## Example

Mr. A is considering an investment of \$250,000 in a startup.

The cost of capital for the investment is 13%.

Following cash flows are expected:

Year                  \$
0                (250,000)
1                 50,000
2                100,000
3                200,000

## Solution

Step 1: Calculate the Terminal value of Inflows:

Cash Inflow Duration Rate Working Terminal Value

50,000

2 years

13%

(50,000 x 1.132)

63,845

100,000

1 years

13%

(100,000 x 1.13)

113,000

200,000

0 years

13%

-

200,000

376,845

Step 2: Calculate the Present value of Outflows:

Cash Outflow Duration Rate Working Present Value

250,000

0 years

-

-

250,000

Step 3: Calculate MIRR

Modified Internal Rate of Return:

= n( Terminal Value of Cash Inflows ÷ Present Value of Cash Outflows)   –  1

= 3 (376,845 ÷ 250,000) -1

= 1.1466   −   1

= 0.1466

= 14.66%

Step 4: Interpret

The investment should be accepted by Mr. A because the cost of capital (i.e. 13%) is lower than the MIRR (i.e. 14.66%).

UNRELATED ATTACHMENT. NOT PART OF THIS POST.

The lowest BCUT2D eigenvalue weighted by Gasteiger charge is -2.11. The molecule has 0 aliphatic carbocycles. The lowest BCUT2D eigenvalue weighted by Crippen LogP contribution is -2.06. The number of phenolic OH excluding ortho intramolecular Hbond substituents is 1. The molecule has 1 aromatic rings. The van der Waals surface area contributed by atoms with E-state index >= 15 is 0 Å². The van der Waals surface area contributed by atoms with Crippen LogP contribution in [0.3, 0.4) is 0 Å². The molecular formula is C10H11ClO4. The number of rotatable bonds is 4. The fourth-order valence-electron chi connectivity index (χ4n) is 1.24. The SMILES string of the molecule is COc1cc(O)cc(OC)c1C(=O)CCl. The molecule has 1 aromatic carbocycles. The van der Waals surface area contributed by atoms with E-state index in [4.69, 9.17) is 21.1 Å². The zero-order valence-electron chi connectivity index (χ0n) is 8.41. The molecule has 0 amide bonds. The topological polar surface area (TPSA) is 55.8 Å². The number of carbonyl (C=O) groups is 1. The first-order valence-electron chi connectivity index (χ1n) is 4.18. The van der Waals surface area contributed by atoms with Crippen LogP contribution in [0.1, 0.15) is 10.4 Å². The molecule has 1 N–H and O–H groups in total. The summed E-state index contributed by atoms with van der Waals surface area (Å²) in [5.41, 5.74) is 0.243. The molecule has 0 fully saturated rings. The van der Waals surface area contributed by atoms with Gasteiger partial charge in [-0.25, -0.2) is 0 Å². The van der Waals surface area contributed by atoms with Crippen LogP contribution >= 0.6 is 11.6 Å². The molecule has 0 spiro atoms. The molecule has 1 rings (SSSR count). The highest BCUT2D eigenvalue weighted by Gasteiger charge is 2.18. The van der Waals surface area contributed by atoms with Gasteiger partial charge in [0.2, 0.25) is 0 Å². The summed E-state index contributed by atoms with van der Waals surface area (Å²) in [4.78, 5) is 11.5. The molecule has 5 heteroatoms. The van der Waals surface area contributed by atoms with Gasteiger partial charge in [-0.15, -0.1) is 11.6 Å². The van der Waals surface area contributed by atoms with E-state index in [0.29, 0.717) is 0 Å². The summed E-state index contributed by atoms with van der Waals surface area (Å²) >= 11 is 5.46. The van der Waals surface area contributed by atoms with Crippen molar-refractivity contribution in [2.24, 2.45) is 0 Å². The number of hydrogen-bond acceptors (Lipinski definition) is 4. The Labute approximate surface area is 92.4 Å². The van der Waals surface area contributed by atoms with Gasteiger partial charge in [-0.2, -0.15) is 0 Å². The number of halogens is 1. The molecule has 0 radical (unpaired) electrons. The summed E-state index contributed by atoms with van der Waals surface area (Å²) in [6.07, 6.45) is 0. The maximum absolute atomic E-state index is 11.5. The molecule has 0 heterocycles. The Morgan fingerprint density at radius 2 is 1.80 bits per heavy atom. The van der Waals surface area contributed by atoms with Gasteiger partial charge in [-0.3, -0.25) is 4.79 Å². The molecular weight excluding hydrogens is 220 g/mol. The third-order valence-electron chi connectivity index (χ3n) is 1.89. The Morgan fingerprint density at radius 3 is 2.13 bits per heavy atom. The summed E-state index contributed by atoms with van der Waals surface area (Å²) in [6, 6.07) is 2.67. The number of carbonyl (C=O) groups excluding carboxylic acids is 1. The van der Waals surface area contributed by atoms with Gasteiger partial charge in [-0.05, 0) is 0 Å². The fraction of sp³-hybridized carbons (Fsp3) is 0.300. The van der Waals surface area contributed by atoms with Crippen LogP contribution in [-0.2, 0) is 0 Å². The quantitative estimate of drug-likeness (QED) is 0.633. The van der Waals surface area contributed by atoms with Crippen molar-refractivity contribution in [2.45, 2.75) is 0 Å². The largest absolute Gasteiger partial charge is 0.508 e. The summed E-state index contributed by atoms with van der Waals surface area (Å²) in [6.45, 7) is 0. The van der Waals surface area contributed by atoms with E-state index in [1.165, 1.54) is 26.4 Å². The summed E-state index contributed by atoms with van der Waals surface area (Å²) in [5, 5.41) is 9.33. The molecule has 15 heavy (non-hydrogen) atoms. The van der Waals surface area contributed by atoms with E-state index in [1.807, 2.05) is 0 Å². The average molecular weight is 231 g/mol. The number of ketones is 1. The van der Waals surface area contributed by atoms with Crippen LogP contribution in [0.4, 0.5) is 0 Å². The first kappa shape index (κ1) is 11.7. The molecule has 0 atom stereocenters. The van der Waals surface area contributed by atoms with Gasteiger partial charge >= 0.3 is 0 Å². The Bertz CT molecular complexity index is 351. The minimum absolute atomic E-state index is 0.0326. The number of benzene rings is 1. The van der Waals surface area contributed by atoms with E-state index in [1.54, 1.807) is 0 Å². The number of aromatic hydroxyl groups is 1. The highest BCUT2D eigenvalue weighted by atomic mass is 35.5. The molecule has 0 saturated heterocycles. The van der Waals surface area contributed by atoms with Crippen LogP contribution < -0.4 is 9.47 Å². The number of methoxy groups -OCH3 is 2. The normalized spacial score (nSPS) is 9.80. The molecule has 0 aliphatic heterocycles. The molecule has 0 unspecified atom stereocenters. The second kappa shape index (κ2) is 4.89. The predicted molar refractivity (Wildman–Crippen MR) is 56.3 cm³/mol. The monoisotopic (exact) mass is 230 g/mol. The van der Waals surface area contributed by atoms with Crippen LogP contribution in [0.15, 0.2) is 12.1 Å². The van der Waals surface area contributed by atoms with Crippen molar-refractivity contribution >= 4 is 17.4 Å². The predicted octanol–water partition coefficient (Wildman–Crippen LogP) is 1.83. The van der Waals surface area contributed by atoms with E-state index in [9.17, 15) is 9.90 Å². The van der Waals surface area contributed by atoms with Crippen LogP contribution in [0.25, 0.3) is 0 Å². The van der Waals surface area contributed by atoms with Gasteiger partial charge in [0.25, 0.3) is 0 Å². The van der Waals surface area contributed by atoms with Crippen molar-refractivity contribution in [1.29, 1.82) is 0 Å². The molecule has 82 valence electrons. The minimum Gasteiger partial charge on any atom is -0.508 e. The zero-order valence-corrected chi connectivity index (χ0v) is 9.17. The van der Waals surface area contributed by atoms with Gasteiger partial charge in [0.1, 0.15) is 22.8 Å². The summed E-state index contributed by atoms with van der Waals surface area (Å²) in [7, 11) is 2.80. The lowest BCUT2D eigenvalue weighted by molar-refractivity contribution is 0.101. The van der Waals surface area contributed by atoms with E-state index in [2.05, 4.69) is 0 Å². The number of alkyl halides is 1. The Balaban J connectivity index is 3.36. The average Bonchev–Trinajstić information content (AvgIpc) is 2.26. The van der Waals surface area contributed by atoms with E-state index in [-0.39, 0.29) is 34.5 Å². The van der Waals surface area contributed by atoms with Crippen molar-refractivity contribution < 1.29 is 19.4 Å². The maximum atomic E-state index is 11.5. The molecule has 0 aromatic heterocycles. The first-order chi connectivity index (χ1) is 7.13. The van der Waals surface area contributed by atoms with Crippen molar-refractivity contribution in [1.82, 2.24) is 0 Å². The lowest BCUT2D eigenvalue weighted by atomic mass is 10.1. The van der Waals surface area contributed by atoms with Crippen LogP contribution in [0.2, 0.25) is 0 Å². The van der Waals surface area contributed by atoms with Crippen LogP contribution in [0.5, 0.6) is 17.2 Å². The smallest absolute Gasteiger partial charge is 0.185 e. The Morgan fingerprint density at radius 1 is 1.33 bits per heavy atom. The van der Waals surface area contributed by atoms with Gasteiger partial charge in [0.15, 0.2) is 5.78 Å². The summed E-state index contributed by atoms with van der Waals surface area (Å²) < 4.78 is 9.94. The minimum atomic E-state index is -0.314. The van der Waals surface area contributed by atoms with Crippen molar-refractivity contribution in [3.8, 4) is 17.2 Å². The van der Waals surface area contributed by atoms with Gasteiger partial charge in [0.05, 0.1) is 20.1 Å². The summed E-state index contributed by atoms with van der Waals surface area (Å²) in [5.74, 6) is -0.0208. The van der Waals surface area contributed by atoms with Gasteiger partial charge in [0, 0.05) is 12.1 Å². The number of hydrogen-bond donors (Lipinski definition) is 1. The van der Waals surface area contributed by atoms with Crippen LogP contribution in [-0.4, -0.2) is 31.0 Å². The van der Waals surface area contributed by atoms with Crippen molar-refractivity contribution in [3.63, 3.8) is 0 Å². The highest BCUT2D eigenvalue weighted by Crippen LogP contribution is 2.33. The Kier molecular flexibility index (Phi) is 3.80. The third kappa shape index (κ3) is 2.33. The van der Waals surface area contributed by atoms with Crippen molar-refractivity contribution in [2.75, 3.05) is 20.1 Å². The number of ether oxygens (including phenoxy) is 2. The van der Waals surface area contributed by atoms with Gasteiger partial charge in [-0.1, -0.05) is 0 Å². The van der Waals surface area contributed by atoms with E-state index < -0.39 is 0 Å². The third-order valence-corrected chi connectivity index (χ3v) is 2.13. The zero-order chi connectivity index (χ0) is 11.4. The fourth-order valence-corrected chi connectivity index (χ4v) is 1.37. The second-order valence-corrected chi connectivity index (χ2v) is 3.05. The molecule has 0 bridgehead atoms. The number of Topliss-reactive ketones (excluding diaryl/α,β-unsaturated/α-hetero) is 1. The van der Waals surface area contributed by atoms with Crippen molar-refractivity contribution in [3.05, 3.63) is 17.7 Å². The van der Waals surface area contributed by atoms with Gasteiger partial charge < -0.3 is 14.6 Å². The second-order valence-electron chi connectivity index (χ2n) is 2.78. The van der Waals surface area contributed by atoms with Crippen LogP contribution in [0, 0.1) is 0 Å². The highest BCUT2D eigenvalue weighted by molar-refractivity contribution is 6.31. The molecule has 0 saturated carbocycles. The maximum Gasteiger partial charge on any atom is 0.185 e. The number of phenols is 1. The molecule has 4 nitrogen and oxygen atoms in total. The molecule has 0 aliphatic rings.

The cost of capital will need to increase by more than 12.8%* before the investment becomes financially non-viable.

* (14.66% – 13%) ÷  13% = 12.8%

• MIRR overcomes 2 major drawbacks of including the elimination of multiple IRRs in case of investments with unusual timing of cash flows and secondly the discussed earlier.
• Helps in the measurement of sensitivity of an investment towards variation in the cost of capital.

## Limitations

• As with IRR, MIRR may lead to sub-optimal decision making when multiple investment options are being considered. As MIRR does not quantify the impact of different investments on the wealth of investors in absolute terms, NPV provides a more effective theoretical basis for selecting investments that are mutually exclusive (i.e. where the selection of one investment results in the abandonment of another investment, e.g. due to shortage of funds).
• MIRR can be hard to understand for people belonging from a non-financial background. The theoretical basis for MIRR is also disputed among academics.